You Don’t Live in the Skin I Am In
If being a Black person in the world is not hard enough, try being a Black woman with HIV. Try living in fear of the world knowing, trying to keep this secret from your family, friends, and children.
Being Black, a woman, and HIV positive
You hear some people say that we are all going through the same thing. But why does being a Black woman and HIV positive seem so different? I know you have heard of the term "double whammy" which describes two negative things or bad situations that are packed right on top of each other.
A Black woman deals with a triple whammy which is being Black, a woman, and being HIV positive. You truly can’t understand it if you don’t live in the skin I am in, now can you? Just like I can’t know how you feel being the race you are and being HIV positive.
It's different for Black women
Dealing with the violence and/or disrespect because of the color of your skin, you are left feeling unwanted in a world that you were born and raised in. Being stereotyped as you walked through a store and being followed or fearful of being gunned down for just being you.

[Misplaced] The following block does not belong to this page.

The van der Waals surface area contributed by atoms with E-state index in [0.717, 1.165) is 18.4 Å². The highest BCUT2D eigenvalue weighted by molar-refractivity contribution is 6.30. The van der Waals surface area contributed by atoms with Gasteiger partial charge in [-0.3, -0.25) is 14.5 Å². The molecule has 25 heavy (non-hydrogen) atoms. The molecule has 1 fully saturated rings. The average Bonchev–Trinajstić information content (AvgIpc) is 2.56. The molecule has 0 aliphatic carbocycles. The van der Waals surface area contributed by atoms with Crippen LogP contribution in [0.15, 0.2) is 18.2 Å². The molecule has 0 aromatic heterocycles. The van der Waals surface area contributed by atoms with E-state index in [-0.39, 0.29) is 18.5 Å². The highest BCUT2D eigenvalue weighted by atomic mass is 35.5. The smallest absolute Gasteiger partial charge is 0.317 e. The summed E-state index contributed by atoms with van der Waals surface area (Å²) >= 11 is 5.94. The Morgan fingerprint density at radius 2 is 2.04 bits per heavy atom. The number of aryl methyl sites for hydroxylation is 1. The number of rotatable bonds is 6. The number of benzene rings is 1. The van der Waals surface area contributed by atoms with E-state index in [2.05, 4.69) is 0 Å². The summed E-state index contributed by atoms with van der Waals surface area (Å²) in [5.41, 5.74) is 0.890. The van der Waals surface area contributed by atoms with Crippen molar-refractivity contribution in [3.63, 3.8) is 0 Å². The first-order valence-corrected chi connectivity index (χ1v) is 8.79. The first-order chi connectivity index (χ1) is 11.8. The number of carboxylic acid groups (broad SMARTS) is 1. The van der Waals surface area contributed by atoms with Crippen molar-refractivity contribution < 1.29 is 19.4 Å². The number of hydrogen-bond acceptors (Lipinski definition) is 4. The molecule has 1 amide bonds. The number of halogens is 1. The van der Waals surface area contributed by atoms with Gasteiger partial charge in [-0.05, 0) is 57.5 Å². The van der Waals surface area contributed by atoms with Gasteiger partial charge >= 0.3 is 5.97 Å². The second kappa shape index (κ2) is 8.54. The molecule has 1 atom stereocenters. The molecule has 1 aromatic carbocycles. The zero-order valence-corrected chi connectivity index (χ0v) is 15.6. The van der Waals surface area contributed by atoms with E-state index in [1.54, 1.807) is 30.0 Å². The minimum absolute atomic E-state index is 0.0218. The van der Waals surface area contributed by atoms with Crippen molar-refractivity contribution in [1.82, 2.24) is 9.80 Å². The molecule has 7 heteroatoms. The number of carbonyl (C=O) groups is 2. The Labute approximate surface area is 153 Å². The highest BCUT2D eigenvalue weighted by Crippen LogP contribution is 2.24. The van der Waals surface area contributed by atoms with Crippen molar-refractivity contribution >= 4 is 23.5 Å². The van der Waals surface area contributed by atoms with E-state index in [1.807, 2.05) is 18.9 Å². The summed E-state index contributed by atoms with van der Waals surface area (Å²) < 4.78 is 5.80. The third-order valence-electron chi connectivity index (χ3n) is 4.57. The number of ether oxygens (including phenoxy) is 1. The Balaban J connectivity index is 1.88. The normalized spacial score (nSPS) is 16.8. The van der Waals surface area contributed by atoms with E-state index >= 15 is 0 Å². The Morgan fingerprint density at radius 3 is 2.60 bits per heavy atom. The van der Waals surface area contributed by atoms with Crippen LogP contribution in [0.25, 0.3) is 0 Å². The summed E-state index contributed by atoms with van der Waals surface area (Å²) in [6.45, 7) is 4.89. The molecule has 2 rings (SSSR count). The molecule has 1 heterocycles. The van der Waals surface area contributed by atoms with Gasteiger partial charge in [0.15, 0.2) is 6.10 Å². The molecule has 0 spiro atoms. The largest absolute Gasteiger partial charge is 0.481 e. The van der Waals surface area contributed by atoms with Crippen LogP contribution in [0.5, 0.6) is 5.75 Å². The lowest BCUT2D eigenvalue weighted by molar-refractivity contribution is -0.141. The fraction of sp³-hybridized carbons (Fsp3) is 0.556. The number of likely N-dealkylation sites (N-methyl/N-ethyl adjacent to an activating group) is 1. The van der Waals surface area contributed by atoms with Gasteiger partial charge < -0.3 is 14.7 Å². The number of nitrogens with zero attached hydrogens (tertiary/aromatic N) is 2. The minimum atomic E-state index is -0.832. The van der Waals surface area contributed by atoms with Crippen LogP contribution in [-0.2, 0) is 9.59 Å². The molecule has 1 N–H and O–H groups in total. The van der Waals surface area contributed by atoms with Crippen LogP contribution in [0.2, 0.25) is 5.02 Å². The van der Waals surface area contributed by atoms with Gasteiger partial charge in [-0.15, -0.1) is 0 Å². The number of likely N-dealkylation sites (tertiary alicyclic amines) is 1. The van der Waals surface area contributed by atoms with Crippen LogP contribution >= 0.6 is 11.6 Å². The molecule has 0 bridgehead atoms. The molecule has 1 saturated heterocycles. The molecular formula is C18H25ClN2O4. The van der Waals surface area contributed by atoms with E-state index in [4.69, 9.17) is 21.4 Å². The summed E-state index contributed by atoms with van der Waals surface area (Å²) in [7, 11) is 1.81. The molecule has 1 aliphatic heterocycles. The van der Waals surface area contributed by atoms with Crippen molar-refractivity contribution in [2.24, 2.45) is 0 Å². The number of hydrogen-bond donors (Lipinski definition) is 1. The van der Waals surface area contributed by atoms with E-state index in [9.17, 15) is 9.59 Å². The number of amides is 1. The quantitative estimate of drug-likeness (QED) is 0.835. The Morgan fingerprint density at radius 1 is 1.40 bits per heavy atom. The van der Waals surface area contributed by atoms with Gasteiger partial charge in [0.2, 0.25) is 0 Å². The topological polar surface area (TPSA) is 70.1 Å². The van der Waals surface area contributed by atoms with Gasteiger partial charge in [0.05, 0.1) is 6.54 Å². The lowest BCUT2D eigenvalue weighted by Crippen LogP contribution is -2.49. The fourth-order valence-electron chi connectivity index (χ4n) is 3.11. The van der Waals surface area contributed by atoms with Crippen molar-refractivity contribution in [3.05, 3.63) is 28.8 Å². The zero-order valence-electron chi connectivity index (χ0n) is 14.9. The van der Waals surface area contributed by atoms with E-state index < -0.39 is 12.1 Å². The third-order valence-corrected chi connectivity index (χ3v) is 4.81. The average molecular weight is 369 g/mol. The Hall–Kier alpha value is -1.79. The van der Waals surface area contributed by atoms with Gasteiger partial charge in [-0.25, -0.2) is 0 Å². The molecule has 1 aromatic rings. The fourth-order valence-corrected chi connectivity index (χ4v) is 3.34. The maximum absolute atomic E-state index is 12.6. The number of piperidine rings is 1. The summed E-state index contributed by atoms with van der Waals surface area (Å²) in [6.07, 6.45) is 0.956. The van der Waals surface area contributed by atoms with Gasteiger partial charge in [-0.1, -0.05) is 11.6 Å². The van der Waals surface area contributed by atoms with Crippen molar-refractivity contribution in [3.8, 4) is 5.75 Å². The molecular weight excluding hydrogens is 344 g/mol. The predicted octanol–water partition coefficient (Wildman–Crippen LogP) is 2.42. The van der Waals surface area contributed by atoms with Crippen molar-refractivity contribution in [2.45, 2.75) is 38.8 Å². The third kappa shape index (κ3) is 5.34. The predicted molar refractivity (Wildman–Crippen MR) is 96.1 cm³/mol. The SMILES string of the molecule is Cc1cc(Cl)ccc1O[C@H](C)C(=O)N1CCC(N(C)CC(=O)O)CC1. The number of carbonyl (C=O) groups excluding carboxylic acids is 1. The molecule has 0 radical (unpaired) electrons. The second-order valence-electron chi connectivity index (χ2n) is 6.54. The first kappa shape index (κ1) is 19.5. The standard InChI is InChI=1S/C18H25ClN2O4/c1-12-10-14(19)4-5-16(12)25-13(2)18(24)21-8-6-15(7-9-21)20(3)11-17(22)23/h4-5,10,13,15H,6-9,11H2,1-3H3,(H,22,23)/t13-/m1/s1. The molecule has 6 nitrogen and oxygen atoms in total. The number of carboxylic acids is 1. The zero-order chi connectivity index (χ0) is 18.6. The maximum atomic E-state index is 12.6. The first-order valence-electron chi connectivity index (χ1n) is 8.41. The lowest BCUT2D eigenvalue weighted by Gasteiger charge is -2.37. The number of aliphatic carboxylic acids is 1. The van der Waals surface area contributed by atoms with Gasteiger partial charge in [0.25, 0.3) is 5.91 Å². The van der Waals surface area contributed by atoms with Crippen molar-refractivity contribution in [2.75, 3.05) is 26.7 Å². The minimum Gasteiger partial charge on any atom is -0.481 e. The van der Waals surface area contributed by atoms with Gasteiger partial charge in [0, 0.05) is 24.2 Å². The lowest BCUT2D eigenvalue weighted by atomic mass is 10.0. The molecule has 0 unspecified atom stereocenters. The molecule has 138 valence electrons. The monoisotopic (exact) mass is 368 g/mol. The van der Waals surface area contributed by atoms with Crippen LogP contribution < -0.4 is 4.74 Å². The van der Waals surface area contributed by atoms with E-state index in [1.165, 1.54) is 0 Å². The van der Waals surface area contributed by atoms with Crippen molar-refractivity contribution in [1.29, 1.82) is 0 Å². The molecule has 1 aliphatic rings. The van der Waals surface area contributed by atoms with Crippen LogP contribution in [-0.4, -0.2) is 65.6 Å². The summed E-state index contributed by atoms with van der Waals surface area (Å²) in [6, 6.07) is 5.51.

Black women have been shot and killed and their names are forgotten about. Black women experience a higher poverty rate and are twice as likely to be imprisoned.1 They are also being put in prison for having an addiction. But some think that all women deal with the same thing, funny right? And how can you know if you don’t live in the skin, I am in?
We have been raped and beaten by the hands of men who claim that they love us. But somehow, we are looked at as if it were our own fault, with nothing being done about it. We are looked at as just another Black woman, angry and cold.
Being overlooked has to stop
Now, how about living with HIV as a Black woman, facing disparities? We live in a different world that you cannot understand, dealing with the stigma among those who claim they love us or moving from state-to-state because someone shared your status.
We are ghosts among those who are involved in this so-called fight. We are not being seen, even though we have the highest rate of new HIV diagnosis.1 Being overlooked has to stop.
We must continue to tell our stories
The shame of a virus that we did not ask for, but yet still we hide, cry, and pretend it is not there. Only to keep going, living decades of not telling anyone - not the church or even the closest person to you - because of that mental fear or internalized stigma, seeing yourself as they would see you. And how can you know if you don’t live in the skin I am in?
Black women, continue to share your lived experiences. It will inspire, uplift, and encourage your sisters who don’t know where to turn or who to talk to because we live in the skin we're in.
What part of your journey of living with HIV would you like to share? Click the button below to share your thoughts!
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